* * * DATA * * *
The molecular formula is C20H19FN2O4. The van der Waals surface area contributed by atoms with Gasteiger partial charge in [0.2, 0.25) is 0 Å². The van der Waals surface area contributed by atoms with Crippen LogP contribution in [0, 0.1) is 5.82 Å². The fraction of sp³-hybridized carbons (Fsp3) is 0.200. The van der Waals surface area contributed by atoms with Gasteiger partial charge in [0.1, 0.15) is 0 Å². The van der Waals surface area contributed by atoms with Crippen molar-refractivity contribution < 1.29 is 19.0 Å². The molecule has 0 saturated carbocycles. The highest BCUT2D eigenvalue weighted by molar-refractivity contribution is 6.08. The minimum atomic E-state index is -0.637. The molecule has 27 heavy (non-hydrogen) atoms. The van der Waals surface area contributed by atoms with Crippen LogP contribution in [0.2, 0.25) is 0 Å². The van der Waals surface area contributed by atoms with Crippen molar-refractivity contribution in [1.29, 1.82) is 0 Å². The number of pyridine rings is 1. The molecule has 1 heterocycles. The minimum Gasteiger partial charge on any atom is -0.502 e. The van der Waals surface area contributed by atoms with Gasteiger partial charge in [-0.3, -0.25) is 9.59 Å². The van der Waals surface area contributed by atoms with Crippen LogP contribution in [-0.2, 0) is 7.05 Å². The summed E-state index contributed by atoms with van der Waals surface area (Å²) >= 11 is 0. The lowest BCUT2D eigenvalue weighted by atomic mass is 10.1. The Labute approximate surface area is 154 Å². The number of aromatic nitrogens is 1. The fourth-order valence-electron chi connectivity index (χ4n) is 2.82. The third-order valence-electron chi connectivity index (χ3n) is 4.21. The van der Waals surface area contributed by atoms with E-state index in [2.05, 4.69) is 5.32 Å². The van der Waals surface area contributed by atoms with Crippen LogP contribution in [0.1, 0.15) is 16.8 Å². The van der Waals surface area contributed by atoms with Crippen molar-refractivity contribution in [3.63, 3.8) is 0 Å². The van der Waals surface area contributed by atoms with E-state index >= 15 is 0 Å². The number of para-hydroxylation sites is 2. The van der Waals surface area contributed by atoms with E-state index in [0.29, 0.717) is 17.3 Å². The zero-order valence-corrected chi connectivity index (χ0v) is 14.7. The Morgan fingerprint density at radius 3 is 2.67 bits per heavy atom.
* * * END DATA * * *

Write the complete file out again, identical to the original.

The molecular formula is C20H19FN2O4. The van der Waals surface area contributed by atoms with Gasteiger partial charge in [0.2, 0.25) is 0 Å². The van der Waals surface area contributed by atoms with Crippen LogP contribution in [0, 0.1) is 5.82 Å². The fraction of sp³-hybridized carbons (Fsp3) is 0.200. The van der Waals surface area contributed by atoms with Gasteiger partial charge in [0.1, 0.15) is 0 Å². The van der Waals surface area contributed by atoms with Crippen molar-refractivity contribution < 1.29 is 19.0 Å². The molecule has 0 saturated carbocycles. The highest BCUT2D eigenvalue weighted by molar-refractivity contribution is 6.08. The minimum atomic E-state index is -0.637. The molecule has 27 heavy (non-hydrogen) atoms. The van der Waals surface area contributed by atoms with Crippen LogP contribution in [0.2, 0.25) is 0 Å². The van der Waals surface area contributed by atoms with Crippen molar-refractivity contribution in [1.29, 1.82) is 0 Å². The number of pyridine rings is 1. The molecule has 1 heterocycles. The minimum Gasteiger partial charge on any atom is -0.502 e. The van der Waals surface area contributed by atoms with Gasteiger partial charge in [-0.3, -0.25) is 9.59 Å². The van der Waals surface area contributed by atoms with Crippen LogP contribution in [-0.2, 0) is 7.05 Å². The summed E-state index contributed by atoms with van der Waals surface area (Å²) >= 11 is 0. The lowest BCUT2D eigenvalue weighted by atomic mass is 10.1. The Labute approximate surface area is 154 Å². The number of aromatic nitrogens is 1. The fourth-order valence-electron chi connectivity index (χ4n) is 2.82. The third-order valence-electron chi connectivity index (χ3n) is 4.21. The van der Waals surface area contributed by atoms with E-state index in [2.05, 4.69) is 5.32 Å². The van der Waals surface area contributed by atoms with Crippen LogP contribution in [0.1, 0.15) is 16.8 Å². The van der Waals surface area contributed by atoms with Crippen molar-refractivity contribution in [3.63, 3.8) is 0 Å². The van der Waals surface area contributed by atoms with E-state index >= 15 is 0 Å². The number of para-hydroxylation sites is 2. The van der Waals surface area contributed by atoms with E-state index in [0.29, 0.717) is 17.3 Å². The zero-order valence-corrected chi connectivity index (χ0v) is 14.7. The Morgan fingerprint density at radius 3 is 2.67 bits per heavy atom.